We drink too much, smoke too much, spend too recklessly, laugh too little, drive too fast, get too angry, stay up too late, get up too tired, read too little, watch too much TV and pray too seldom.
We have multiplied our possessions, but reduced our values.
We talk too much, love too seldom, and hate too often.
We learned how to make a living, but not a life.
We have added years to life, not life to years.
We have been all the way to the moon and back, but have trouble crossing the street to meet a new neighbour.
We conquered outer space but not inner space.
We have done larger things but not better things.
We have cleaned up the air, but polluted the soul.
We have conquered the atom, but not our prejudice.
We write more, but learn less.
We plan more but accomplish less.
We have learned to rush ... but not to wait.
We build more computers to hold more information, to produce more copies than ever, but we communicate less and less.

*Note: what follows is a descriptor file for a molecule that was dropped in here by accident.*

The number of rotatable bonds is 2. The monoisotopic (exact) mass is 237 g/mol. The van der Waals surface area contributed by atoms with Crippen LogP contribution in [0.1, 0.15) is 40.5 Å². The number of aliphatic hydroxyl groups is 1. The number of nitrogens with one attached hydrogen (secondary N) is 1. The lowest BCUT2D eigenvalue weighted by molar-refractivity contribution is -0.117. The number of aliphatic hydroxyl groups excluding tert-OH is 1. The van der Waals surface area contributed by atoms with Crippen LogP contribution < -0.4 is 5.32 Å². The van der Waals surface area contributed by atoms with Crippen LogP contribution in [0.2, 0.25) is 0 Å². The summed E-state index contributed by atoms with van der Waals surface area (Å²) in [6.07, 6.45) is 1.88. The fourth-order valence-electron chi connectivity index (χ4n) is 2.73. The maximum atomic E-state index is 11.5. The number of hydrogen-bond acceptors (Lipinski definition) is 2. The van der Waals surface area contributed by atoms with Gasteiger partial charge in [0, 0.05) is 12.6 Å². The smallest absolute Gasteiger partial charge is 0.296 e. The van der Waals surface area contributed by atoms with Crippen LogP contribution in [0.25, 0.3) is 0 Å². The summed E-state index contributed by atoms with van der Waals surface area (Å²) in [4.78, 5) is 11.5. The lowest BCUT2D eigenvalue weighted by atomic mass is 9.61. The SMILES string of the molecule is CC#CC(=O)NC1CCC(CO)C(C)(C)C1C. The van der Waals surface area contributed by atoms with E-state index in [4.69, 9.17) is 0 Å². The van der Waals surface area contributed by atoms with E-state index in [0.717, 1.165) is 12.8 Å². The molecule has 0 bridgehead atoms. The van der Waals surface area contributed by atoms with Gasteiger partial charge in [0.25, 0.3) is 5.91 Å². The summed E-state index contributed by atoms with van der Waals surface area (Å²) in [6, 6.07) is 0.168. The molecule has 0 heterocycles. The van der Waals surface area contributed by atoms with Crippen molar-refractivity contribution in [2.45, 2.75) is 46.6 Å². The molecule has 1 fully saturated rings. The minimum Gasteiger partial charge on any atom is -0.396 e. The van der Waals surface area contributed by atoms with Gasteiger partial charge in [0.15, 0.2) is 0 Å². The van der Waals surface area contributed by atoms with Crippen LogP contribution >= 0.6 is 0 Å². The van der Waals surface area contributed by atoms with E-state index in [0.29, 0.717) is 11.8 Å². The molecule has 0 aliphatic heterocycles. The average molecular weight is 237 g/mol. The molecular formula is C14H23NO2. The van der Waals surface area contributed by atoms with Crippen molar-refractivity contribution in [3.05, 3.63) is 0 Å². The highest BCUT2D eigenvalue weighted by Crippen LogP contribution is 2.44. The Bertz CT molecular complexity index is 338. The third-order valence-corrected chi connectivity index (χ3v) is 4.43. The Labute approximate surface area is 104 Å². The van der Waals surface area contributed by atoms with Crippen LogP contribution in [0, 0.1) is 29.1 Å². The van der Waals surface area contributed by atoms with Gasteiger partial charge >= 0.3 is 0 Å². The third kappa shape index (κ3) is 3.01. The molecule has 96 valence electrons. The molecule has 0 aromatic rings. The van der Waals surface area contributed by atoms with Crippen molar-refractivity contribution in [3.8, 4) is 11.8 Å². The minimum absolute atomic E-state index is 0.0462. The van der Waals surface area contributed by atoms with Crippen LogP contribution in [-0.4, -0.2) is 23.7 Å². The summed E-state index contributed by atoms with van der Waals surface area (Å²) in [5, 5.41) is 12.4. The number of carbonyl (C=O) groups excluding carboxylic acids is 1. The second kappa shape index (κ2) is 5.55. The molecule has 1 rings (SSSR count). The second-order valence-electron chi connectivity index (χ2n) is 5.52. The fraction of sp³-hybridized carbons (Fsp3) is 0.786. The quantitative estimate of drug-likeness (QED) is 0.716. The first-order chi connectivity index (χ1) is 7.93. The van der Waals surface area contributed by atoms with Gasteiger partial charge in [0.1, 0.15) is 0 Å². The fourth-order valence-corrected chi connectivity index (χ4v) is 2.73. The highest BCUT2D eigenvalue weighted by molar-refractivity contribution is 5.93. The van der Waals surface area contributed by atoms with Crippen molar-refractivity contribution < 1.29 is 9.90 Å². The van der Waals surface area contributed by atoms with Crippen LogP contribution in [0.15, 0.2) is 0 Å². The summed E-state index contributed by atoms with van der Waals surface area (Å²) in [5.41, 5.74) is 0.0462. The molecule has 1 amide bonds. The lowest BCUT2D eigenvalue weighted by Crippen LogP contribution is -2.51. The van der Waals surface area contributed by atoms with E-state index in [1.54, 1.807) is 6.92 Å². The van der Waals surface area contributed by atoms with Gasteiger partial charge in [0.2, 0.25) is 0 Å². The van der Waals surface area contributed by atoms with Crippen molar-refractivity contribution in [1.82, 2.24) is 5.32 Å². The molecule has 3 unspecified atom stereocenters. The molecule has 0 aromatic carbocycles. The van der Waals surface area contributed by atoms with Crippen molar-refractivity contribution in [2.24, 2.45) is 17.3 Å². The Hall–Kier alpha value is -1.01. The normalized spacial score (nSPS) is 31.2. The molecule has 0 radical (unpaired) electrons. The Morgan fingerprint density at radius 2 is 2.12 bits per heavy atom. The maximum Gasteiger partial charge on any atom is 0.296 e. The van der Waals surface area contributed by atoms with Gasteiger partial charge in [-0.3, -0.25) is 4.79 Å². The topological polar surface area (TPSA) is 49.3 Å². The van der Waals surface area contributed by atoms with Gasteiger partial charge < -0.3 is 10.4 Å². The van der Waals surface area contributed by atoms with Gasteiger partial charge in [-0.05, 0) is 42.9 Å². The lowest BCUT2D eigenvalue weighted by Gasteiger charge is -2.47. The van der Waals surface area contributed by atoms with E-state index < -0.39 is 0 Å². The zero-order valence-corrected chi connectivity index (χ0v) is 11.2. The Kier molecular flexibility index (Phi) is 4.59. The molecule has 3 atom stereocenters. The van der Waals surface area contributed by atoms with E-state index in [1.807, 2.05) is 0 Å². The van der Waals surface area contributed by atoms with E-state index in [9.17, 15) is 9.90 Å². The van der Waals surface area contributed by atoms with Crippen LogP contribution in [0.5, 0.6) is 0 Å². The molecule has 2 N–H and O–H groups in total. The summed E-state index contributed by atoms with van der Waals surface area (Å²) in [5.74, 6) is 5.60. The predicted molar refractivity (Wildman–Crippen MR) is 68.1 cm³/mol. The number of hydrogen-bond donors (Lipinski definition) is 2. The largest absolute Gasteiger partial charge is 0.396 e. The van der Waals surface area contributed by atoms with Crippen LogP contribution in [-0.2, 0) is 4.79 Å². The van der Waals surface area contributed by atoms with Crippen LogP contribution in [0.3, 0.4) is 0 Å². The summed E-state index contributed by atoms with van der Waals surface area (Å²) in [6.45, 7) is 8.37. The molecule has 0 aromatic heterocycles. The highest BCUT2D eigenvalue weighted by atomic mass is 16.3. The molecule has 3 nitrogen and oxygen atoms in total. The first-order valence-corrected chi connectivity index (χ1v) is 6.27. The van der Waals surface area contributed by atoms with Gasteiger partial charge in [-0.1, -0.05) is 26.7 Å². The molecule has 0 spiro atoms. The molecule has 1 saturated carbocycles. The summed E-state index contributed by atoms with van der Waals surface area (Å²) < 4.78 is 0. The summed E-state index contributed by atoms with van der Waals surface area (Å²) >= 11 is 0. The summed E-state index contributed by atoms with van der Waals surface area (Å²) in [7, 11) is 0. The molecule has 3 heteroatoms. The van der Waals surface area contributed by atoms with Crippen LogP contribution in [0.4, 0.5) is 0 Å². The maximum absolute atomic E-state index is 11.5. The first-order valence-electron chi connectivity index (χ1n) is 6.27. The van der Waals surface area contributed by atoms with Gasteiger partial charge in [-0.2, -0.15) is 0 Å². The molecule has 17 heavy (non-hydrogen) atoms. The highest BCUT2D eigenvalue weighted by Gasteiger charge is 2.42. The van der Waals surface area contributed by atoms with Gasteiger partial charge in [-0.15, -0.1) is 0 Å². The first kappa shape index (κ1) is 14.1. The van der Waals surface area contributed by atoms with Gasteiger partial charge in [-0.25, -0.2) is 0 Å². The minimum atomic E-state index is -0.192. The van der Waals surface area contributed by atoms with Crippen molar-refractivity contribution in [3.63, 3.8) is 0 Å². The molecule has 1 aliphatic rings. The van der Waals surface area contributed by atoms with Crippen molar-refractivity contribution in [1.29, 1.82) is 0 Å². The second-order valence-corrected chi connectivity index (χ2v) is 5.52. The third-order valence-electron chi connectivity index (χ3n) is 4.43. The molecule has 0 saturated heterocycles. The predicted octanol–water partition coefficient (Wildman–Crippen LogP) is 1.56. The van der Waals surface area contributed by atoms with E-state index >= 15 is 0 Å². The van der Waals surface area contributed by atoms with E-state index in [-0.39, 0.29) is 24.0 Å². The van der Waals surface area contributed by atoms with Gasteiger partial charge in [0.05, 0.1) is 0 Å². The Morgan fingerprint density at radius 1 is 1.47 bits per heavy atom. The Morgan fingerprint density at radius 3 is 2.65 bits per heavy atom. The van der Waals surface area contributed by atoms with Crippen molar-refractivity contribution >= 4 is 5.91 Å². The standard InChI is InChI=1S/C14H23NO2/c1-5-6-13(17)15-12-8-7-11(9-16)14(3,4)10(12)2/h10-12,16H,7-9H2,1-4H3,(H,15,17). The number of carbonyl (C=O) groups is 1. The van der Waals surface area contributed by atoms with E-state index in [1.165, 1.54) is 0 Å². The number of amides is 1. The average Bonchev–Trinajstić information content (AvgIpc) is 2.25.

These are times of fast foods and slow digestion, big men and small character, steep profits and shallow relationships.
These are the days of two incomes but more divorce, fancier houses, but broken homes.
These are days of quick trips, disposable diapers, throw away morality, one night stands, overweight bodies and pills that do everything from cheer, to quiet, to kill.
It is time when there is much in the showroom window and nothing in the stockroom.
As time when technology can bring this letter to you, and a time when you can choose either to share this insight, or just hit delete.
Remember, spend time with your loved ones, because they are not going to be around forever.
Remember, say a kind word to someone who looks up to you in awe, because that little person soon will grow up and leave your side.
Remember, to give a warm hug to the one next to you, because that is the only treasure you can give with your heart and it doesn’t cost a cent.
Remember, to say, “I love you” to your spouse and your loved ones, but most of all mean it.